Stellantis sees India as profitable car market amid challenges in China, Russia

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NEW DELHI — Carlos Tavares, head of Stellantis, expects India to be a profitable market and greater growth opportunity than the automaker previously anticipated as it faces challenges in countries such as China and Russia.

India, where Stellantis sells its Jeep and Citroën brands, accounts for a fraction of the automaker’s global sales, but Tavares said he expects revenues in the South Asian country to more than double by 2030 and operating profit margins over the next few years.

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Western automakers have struggled for years to make money in India, a market dominated by the Asian Suzuki Motor and Hyundai Motor with their small, cheap cars.

“Being profitable in India is possible if you do things the Indian way,” Tavares said at a virtual media roundtable late Tuesday.

This, he says, includes sourcing parts locally and vertically integrating the supply chain to keep costs down, and building cars locally with features that Indian consumers want and want to pay for.

Stellaantis, formed in early 2021 through the merger of France’s PSA with Fiat Chrysler (FCA), outlined a new group strategy in March to increase revenues and keep profit margins high by ramping up efforts to sell electric vehicles (EVs). to roll out.

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The focus on India comes at a time when the world’s fourth-largest automaker is facing headwinds in China, where it is rearranging its strategy amid sluggish sales and stiff competition, and in Russia, where it has halted production amid the war in Ukraine.

“The challenges … give India a greater opportunity, even greater than in the past,” Tavares said.

At the heart of the India plan is Stellantis’ smart car platform program that it has developed in the country to enable it to launch small, gasoline-powered cars under four meters in length, Tavares said. Small cars are taxed at lower rates, making them more affordable.

It will also launch electric versions of its small cars starting next year, he said.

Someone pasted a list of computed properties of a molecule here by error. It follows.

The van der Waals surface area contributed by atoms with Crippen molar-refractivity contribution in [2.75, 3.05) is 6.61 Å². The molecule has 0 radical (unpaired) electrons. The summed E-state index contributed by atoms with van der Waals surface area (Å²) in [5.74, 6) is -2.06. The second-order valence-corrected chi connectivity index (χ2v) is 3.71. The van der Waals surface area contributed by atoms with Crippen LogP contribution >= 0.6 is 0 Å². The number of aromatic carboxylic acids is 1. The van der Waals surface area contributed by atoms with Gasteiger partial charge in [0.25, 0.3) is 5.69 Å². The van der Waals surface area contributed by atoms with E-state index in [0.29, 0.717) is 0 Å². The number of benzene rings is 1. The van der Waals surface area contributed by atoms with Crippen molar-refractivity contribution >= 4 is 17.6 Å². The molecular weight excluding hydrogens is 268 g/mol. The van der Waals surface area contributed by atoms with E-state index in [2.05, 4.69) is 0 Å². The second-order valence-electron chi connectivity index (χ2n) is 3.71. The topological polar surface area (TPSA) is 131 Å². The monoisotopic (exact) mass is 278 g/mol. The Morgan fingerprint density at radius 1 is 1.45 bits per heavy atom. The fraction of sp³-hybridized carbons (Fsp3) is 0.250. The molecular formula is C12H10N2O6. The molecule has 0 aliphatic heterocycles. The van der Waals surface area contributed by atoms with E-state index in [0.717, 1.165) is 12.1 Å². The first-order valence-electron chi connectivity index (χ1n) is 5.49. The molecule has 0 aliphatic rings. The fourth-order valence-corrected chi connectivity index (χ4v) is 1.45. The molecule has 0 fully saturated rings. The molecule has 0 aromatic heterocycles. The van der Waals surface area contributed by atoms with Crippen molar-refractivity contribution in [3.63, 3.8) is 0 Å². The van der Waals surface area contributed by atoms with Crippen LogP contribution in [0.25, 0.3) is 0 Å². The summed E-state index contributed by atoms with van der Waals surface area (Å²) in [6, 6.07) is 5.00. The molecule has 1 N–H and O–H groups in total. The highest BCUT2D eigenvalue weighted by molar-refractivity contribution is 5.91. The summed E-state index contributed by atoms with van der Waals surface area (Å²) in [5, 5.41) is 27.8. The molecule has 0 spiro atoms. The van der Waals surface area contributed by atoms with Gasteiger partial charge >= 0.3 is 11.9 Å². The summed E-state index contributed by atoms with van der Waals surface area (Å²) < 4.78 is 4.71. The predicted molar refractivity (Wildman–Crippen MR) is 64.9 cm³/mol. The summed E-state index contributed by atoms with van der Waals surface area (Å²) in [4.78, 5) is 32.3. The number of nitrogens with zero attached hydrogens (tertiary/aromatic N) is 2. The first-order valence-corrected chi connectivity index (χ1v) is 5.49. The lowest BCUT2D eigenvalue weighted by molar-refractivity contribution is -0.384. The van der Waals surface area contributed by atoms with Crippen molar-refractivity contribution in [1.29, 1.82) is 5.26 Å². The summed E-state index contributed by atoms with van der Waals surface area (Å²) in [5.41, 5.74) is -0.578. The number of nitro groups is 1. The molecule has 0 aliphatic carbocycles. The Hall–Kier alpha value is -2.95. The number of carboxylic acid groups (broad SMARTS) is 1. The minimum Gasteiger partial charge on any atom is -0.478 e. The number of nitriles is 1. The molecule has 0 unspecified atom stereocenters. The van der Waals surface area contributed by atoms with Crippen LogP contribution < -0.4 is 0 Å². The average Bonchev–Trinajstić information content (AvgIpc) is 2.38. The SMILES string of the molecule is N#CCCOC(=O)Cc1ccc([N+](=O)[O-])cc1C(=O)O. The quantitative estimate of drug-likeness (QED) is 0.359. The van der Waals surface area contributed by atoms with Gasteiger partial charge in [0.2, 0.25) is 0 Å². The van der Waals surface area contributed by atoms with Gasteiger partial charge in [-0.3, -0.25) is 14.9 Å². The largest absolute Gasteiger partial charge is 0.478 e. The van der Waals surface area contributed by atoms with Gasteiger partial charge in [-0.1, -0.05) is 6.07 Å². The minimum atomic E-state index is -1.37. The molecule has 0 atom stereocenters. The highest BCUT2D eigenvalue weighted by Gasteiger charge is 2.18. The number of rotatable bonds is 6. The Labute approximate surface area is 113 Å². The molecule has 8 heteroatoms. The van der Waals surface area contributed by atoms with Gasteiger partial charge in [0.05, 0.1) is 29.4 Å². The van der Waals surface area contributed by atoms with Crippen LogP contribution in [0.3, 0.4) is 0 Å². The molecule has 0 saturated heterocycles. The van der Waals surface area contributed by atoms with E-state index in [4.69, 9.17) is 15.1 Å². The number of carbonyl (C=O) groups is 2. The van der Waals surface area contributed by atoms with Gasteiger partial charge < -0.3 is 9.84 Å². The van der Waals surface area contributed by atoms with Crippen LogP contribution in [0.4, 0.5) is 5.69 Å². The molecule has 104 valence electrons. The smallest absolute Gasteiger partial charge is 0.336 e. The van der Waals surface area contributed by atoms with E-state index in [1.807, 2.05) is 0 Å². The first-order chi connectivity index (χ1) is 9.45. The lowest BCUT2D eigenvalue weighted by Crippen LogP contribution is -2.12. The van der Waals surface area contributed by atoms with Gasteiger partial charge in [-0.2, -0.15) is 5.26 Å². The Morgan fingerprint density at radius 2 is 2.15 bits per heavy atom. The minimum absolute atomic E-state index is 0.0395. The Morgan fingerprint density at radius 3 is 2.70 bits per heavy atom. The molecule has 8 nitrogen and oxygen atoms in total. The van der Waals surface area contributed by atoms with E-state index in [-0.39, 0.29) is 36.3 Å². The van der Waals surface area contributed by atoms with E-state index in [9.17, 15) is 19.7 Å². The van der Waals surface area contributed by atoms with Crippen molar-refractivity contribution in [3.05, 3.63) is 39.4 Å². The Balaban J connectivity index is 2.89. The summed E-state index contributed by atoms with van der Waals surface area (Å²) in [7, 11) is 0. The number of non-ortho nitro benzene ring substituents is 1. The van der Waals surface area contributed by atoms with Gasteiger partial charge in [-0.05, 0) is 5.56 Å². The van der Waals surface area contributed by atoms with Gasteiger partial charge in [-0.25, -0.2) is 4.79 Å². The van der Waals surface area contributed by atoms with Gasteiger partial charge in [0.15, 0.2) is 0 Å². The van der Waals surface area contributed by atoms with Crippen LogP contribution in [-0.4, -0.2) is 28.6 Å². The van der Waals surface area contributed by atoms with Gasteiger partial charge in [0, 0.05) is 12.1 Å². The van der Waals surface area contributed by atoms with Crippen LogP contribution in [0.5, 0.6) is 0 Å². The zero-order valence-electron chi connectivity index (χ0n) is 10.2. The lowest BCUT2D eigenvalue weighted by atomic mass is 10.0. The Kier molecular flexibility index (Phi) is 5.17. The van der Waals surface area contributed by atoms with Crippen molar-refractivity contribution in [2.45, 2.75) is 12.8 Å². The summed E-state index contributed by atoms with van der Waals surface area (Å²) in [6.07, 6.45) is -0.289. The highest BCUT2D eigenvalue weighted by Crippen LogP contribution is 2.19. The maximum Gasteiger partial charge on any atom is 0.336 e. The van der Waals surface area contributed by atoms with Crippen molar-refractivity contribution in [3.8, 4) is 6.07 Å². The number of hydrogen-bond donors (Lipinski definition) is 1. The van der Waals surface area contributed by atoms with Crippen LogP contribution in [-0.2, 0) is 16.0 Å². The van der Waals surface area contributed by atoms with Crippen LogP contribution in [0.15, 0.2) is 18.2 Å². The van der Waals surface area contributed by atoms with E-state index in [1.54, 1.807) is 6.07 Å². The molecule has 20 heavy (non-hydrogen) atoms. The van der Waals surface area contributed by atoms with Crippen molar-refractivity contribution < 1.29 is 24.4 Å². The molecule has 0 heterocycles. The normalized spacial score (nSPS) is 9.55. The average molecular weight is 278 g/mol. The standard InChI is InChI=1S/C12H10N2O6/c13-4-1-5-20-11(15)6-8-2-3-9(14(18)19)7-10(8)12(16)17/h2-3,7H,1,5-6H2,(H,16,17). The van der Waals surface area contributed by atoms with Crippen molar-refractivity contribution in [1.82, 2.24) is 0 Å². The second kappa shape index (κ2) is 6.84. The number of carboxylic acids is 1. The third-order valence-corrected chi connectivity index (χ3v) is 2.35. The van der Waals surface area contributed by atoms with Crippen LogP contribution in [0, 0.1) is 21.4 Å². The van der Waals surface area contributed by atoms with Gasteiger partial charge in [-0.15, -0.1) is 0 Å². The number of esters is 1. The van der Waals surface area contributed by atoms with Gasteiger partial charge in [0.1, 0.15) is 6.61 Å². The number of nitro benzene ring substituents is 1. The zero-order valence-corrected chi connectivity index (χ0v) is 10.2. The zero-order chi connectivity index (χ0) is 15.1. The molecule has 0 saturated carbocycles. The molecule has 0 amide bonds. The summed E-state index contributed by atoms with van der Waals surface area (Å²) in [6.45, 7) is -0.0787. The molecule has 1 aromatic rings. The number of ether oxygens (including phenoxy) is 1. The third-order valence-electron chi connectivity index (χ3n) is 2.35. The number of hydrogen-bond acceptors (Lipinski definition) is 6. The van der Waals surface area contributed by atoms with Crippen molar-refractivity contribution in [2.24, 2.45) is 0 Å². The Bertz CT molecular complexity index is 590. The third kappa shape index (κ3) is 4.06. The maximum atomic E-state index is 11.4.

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Small cars have been an Achilles heel for most global automakers in India and trying to compete in that space was a race to the bottom for companies like Ford and General Motors, leading to their eventual exit.

But Tavares is confident in Stellaantis’ approach – before it built cars, it strengthened its supply chain.

Stellantis manufactures its powertrains and gearboxes locally and obtains over 90% of the vehicle’s content in India. The engine plant in South India is a global benchmark in terms of cost and quality, and it plans to do the same at its two auto plants, where it produces Jeep SUVs and Citroën cars, Tavares said.

“We have been working on localization, vertical integration in India for many years, to enjoy the smart austerity of India,” he said.

Stellantis has invested more than a billion euros ($1.05 billion) in its Indian operations since 2015.

The automaker also wants to source cells and batteries from India as the supply chain develops, Tavares said, adding that it would be the only way to build affordable EVs.

Stellantis has less than 1% of India’s 3 million units a year car market, but Tavares said he is not targeting volumes in India or globally.

“We believe the world is changing and in some cases being too big can be a punishment,” he said. ($1 = 0.9490 euros)

(Reporting by Aditi Shah; editing by Kim Coghill)

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Amanda Peterson: Amanda is an economist turned blogger who provides readers with an in-depth look at macroeconomic trends and their impact on businesses.

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